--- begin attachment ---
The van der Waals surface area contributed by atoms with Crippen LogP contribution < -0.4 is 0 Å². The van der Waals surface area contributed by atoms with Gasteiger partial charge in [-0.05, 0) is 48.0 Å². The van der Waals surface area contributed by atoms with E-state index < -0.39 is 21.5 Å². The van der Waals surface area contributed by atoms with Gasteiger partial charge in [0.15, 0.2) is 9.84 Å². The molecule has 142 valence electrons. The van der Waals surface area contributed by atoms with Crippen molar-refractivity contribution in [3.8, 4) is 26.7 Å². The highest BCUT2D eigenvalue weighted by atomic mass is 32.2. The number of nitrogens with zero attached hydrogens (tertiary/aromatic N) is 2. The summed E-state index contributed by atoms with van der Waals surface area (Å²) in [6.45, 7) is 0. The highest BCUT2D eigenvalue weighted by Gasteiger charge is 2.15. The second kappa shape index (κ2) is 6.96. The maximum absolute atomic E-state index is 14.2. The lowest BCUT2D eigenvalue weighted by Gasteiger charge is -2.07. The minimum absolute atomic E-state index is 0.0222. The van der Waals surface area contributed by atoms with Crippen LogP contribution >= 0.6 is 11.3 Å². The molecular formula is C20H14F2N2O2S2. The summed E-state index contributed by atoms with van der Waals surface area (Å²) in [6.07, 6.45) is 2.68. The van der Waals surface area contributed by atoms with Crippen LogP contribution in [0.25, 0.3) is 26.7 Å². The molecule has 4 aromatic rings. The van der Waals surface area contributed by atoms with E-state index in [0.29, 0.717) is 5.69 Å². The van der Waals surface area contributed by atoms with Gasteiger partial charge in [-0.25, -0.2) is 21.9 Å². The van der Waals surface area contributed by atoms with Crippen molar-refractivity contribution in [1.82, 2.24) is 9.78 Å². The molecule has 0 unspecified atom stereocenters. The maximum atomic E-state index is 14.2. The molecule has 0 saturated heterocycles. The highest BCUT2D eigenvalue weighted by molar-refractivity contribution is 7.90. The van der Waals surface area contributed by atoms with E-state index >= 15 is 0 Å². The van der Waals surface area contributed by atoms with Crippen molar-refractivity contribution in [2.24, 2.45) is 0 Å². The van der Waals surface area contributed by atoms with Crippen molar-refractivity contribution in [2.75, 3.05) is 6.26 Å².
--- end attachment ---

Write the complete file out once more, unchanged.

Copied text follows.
The van der Waals surface area contributed by atoms with Crippen LogP contribution < -0.4 is 0 Å². The van der Waals surface area contributed by atoms with Gasteiger partial charge in [-0.05, 0) is 48.0 Å². The van der Waals surface area contributed by atoms with E-state index < -0.39 is 21.5 Å². The van der Waals surface area contributed by atoms with Gasteiger partial charge in [0.15, 0.2) is 9.84 Å². The molecule has 142 valence electrons. The van der Waals surface area contributed by atoms with Crippen molar-refractivity contribution in [3.8, 4) is 26.7 Å². The highest BCUT2D eigenvalue weighted by atomic mass is 32.2. The number of nitrogens with zero attached hydrogens (tertiary/aromatic N) is 2. The summed E-state index contributed by atoms with van der Waals surface area (Å²) in [6.45, 7) is 0. The highest BCUT2D eigenvalue weighted by Gasteiger charge is 2.15. The second kappa shape index (κ2) is 6.96. The maximum absolute atomic E-state index is 14.2. The lowest BCUT2D eigenvalue weighted by Gasteiger charge is -2.07. The minimum absolute atomic E-state index is 0.0222. The van der Waals surface area contributed by atoms with Crippen LogP contribution >= 0.6 is 11.3 Å². The molecular formula is C20H14F2N2O2S2. The summed E-state index contributed by atoms with van der Waals surface area (Å²) in [6.07, 6.45) is 2.68. The van der Waals surface area contributed by atoms with Crippen LogP contribution in [0.25, 0.3) is 26.7 Å². The molecule has 4 aromatic rings. The van der Waals surface area contributed by atoms with E-state index in [0.29, 0.717) is 5.69 Å². The van der Waals surface area contributed by atoms with Gasteiger partial charge in [-0.25, -0.2) is 21.9 Å². The van der Waals surface area contributed by atoms with Crippen molar-refractivity contribution in [1.82, 2.24) is 9.78 Å². The molecule has 0 unspecified atom stereocenters. The maximum atomic E-state index is 14.2. The molecule has 0 saturated heterocycles. The highest BCUT2D eigenvalue weighted by molar-refractivity contribution is 7.90. The van der Waals surface area contributed by atoms with E-state index >= 15 is 0 Å². The van der Waals surface area contributed by atoms with Crippen molar-refractivity contribution in [2.24, 2.45) is 0 Å². The van der Waals surface area contributed by atoms with Crippen molar-refractivity contribution in [2.75, 3.05) is 6.26 Å².